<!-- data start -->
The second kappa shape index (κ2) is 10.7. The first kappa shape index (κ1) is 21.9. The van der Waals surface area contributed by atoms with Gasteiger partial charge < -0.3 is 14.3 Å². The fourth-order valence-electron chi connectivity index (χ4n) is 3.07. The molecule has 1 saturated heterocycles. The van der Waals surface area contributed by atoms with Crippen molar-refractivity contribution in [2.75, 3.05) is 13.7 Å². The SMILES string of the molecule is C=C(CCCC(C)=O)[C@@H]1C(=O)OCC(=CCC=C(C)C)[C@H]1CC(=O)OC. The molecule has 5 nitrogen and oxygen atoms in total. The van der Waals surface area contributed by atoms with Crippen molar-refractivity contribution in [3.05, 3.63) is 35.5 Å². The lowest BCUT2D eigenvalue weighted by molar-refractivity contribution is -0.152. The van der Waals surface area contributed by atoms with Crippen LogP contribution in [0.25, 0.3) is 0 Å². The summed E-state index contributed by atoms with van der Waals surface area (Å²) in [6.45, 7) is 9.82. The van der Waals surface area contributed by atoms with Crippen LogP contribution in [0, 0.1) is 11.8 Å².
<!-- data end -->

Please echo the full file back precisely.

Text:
The second kappa shape index (κ2) is 10.7. The first kappa shape index (κ1) is 21.9. The van der Waals surface area contributed by atoms with Gasteiger partial charge < -0.3 is 14.3 Å². The fourth-order valence-electron chi connectivity index (χ4n) is 3.07. The molecule has 1 saturated heterocycles. The van der Waals surface area contributed by atoms with Crippen molar-refractivity contribution in [2.75, 3.05) is 13.7 Å². The SMILES string of the molecule is C=C(CCCC(C)=O)[C@@H]1C(=O)OCC(=CCC=C(C)C)[C@H]1CC(=O)OC. The molecule has 5 nitrogen and oxygen atoms in total. The van der Waals surface area contributed by atoms with Crippen molar-refractivity contribution in [3.05, 3.63) is 35.5 Å². The lowest BCUT2D eigenvalue weighted by molar-refractivity contribution is -0.152. The van der Waals surface area contributed by atoms with Crippen LogP contribution in [0.25, 0.3) is 0 Å². The summed E-state index contributed by atoms with van der Waals surface area (Å²) in [6.45, 7) is 9.82. The van der Waals surface area contributed by atoms with Crippen LogP contribution in [0, 0.1) is 11.8 Å².